After the years went by, I was certain that if you look at the title and you know what to do, because it’s exactly opposite of what they’re saying is what they’re really up to. That, so often, is the case, but it’s deceitful. I think the public policy, what the politicians are saying, and what they don’t say, or they say behind the scenes … When she was talking about this to the home builders, she was letting them know, “Look, this is what I’m going to say, and this is the reason I’m saying it. But, what my private policy is, my secret policy that we don’t want to tell anybody is, I’ll take care of you guys”. I think that’s what is going on, so it’s a very devastating quote, even though if somebody hears this casually, they might think, “Oh yes, everybody has a private opinion like we have a private opinion about certain things, but I wouldn’t impose it on anybody else”.

And that would be legitimate, you can have the same position of somebody’s opinion, which is arbitrary and subjective. But put it on everybody else and put it into law, that’s quite a bit different.

Daniel McAdams: This is the sort of the thing that people hate most about politicians. She’s saying, “Okay, you can’t tell Joe Sixpack what you’re really going to do, so you just tell him, ‘Here’s our real policy, we’ll do it behind the scenes, we won’t advertise it, and it will move ahead'”. The neo-cons are great about this, they openly advocate that you got to tell the “noble lie”, as they call it, to the people.

Ron Paul: I think about when she was giving these speeches to the establishment, her donors, people who give money to her foundation and different things, that she’s getting awfully close to exposing the Deep State. She was talking to them like they were a participant in what happens behind the scenes, what the lobbyists talk bank and how the staff people work, and how there’s a pretense in Washington. That’s why the political process there isn’t where I ever thought the answers were, it has to be exposure of what they’re doing, and letting people know how it’s working and let people adapt to different viewpoints and show that you don’t need people doing this. But are you going to do it by reforming people by saying, “Okay, the solution is we’re going to elect only honorable people who won’t participate in the private position, in the secret position, in the conniving position, we won’t have it”.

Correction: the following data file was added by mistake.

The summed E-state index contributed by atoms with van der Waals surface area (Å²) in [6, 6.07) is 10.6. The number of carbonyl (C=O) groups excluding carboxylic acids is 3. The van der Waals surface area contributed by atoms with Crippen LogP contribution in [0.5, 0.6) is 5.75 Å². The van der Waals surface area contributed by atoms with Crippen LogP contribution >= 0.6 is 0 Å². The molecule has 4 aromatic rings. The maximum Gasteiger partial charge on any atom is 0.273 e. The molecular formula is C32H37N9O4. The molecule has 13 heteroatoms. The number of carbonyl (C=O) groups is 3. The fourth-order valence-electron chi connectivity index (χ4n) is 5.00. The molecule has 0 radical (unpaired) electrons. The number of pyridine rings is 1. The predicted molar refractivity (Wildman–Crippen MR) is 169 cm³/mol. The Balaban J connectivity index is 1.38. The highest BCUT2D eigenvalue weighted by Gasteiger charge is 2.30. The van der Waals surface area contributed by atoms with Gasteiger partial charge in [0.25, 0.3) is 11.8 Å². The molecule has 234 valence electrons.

But I’m not that confident that they can find those people, and I think the solution, so often, to curtail the power of the Deep State and this behind the scenes deal, is shrinking the size and scope of government. If they don’t have this power, if the individuals in Washington have no authority to draft regulations and laws and taxes and benefits and spending money, why would they spend money on lobbying? Maybe they’d spend it on R&D, maybe they would spend it on better salaries, who knows what they would do. But no, just think of the billions and billions of dollars. The campaigns now are billions of dollars, and it’s all because there is this private position that who’s going to control the private position, and I think that’s what it’s all about. That’s why people get annoyed with me, because this election isn’t a big deal. It’s this private position, the position behind what’s happening.

It’s not just what she’s talking about, a much bigger deal would be the Fed, who controls that, hardly anybody. Even when we had committee hearings, can I get the truth out of them being on the Banking Committee? No. We want to audit the Fed to expose them, and that was up front, they said, “Oh no, we have to be independent, we don’t want to have any political influence”, which is nothing more than a lie. But what they really wanted was secrecy of what they were doing behind the scenes, that’s what they argue for, and that’s what she’s arguing for, and that’s quite a bit different than having a private opinion about a social issue that they have a right to go one way or the other, but has nothing to do with legislation. She’s talking about influencing secretly the legislation and assuring her friends in powerful places, “I’ll take care of you guys”.